"Darkness cannot drive out darkness; only light can do that. Hate cannot drive out hate; only love can do that." Martin Luther King.
I remember crying my eyes out the day Martin Luther King was shot. I couldn't believe that someone had killed such an inspirational man. I was 16 at the time and learned about Civil Rights because of him.
Having a childhood hero like Martin Luther King has not only influenced and inspired me all my life but now feeds into my children's stories. In the classic fight of goodies against baddies, my heroes believe in, and fight for, the sorts of ideals someone like Martin Luther King would have supported. My stories have underlying political themes, as I hope my grandchildren grow up to be aware of social issues and inequalities and care about the vulnerable and downtrodden.
Such background politics are the stuff out of which authors carve new worlds and encourage children to challenge the status quo and think for themselves ~ essential when inspiring the guardians of the future!
Here is a snippet from a new book I am working on: Barry Brown and The Dual Veil. The piece was inspired by Martin Luther King's speech, "I Have A Dream" and is influenced by recent political events.
The scene is set in Tylwyth Teg in Elfenndorr (the world where all those creatures humans do not believe in, dwell. In a council chamber, a very important decision is being made about whether or not to close trade borders between realms...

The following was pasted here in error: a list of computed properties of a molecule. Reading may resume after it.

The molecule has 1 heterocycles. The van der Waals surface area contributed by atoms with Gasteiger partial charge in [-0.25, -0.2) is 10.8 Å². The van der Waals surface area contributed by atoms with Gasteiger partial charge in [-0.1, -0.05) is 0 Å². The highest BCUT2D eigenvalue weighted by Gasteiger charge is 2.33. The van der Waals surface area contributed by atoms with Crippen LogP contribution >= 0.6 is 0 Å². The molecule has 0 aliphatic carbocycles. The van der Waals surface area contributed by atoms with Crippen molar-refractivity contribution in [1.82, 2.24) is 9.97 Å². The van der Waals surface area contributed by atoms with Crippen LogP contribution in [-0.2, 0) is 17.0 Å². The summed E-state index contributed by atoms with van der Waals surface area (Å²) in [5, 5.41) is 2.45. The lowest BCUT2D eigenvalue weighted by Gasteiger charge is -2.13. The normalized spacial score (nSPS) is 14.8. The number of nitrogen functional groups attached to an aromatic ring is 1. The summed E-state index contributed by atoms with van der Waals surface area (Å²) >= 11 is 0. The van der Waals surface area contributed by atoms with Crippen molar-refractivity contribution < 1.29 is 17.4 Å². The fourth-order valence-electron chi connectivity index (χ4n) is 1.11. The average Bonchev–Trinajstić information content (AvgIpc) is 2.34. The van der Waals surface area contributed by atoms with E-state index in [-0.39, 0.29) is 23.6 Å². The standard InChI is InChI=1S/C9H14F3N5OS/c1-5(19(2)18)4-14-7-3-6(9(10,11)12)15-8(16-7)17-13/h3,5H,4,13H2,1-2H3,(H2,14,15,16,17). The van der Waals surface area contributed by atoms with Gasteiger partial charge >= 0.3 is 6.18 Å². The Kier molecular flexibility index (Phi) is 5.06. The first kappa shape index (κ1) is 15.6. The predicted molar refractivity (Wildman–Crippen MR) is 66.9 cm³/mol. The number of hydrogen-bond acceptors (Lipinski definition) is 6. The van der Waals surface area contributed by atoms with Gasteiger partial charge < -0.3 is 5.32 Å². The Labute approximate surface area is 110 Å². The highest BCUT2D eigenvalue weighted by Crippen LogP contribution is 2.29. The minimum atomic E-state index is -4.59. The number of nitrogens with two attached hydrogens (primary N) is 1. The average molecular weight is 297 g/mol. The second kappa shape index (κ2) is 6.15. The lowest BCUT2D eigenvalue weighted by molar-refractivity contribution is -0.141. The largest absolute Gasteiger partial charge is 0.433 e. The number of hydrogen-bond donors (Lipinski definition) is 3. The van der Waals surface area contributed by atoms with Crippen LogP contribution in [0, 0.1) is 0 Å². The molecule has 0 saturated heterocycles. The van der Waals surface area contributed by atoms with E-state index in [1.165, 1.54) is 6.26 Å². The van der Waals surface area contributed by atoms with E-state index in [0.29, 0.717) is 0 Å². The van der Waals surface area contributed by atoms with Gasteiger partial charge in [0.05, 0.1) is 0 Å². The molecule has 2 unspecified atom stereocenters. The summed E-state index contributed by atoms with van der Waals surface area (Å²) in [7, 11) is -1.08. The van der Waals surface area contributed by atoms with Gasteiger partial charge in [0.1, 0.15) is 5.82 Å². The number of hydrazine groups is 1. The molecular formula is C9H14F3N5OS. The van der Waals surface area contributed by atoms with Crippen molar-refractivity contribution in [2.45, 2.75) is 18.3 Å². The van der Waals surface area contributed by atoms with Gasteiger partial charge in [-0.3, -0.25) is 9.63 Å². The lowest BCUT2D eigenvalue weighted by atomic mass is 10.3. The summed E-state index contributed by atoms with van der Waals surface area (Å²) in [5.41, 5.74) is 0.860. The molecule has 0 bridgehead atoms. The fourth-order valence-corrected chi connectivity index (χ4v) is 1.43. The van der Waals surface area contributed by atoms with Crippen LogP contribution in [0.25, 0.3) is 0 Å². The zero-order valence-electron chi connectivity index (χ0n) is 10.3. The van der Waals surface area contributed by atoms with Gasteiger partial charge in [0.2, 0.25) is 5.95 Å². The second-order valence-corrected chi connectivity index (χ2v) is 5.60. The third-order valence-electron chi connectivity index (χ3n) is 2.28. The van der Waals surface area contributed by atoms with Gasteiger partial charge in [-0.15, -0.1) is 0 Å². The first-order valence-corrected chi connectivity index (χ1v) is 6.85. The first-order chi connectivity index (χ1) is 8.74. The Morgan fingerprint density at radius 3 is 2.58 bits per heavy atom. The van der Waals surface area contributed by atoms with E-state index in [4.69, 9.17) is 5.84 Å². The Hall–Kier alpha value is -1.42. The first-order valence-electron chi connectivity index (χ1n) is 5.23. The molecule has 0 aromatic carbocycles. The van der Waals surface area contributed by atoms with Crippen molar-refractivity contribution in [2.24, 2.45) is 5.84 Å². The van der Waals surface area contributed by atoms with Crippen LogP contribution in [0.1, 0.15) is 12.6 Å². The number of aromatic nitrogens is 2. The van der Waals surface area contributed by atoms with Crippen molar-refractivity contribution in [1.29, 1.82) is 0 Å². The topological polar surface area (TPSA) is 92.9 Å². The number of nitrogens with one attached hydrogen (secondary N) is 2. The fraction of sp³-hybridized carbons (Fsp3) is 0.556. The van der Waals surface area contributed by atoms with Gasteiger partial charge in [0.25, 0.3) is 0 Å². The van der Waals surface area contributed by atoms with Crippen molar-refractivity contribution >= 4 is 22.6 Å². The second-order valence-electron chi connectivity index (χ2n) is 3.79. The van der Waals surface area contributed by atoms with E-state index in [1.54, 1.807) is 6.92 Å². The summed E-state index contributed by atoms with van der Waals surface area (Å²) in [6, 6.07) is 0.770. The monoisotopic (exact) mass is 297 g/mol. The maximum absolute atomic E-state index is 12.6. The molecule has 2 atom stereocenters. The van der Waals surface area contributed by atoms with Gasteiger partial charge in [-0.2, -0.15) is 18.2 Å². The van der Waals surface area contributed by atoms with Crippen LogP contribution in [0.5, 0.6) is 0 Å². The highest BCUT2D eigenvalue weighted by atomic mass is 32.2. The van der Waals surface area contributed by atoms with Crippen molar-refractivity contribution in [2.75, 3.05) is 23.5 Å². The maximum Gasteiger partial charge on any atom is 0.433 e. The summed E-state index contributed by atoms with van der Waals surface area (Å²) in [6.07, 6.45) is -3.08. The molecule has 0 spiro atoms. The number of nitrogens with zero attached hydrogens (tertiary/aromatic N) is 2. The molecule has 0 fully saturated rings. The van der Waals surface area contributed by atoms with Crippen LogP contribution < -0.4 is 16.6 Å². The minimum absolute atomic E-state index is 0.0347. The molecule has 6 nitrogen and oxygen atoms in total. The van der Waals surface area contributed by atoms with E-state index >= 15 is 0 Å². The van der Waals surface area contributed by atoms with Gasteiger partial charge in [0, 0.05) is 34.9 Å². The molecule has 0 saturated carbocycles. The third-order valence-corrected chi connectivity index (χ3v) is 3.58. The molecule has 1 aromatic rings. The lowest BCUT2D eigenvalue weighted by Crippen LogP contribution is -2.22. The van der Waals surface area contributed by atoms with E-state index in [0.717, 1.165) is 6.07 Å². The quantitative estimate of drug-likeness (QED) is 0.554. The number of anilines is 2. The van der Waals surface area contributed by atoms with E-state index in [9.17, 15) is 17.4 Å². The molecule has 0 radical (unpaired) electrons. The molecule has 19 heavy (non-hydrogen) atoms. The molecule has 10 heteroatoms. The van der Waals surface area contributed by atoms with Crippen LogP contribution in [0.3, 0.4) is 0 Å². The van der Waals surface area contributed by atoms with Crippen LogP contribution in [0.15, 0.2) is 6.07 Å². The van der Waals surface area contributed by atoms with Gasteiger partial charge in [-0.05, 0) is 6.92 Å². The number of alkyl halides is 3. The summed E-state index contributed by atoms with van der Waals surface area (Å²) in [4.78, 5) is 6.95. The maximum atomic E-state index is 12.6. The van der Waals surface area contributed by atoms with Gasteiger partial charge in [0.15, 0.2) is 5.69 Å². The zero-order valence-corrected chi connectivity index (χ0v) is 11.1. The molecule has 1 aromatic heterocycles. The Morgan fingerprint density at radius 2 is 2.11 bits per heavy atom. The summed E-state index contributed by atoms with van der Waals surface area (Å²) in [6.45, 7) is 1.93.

“We have jewels, commerce, and industry to share,” said the dwarf king, Gurt, tapping his golden hammer on the pew before him. “We offer wealth to all elfennaidds. If, because of unfair hunting raids, we are forced to control our borders, poverty would rise throughout the kingdom. Wealth and prosperity should be WITHOUT borders.” He stood down and stroked his fiery, red beard.
Finbarr Flaherty, the tuath-king of Inisceol, stood next. “We offer hope, mighty fine music and craic! Yee never know when yee’ll need us. Sure yee can’t deny the power of a jig to bring a party to life! Music, dancing, singing and laughter recognise no borders.”
The dryad queen, Willoa, was next to stand, “We offer trees.” Her words sounded like gentle breathing. “We breathe. So you breathe. We grow, so you shelter. Trees have no borders. ” The salamander king, Angus, licked and danced, sending shadows flickering across the faces of all gathered. “We offer fire,” he crackled. “We cook, warm and light your way. Without us, kingdoms would be cold and dark. Fire does not acknowledge borders.”
“We offer water,” tinkled the queen nymph, Morya. “Life giving. Die of thirst without us. Water knows no borders.”
“We offer air,” blew the lord of breaths, Arial. “Without us, all would die. Air is for all and cannot know borders.”
Bridd, mother of creation, stood tall and beautiful with all of nature flowing through her hair. “We offer earth; out of me, all are born and all return. Earth recognises no borders.”
Blathanna, queen of the flowers, spoke last:
“We tend the flowers, help the bees,
Pollinating plants and trees;
Serving landscape with our aid,
Growing food for hoe and spade;
Feeding kingdoms, lots to spare,
With the hope we all might share;
Being kin to nature’s heart;
Each of us must play our part!
Borders never shall we heed;
We are one, ‘tis nature’s creed.”
It seems that politics runs through everything, including children's stories.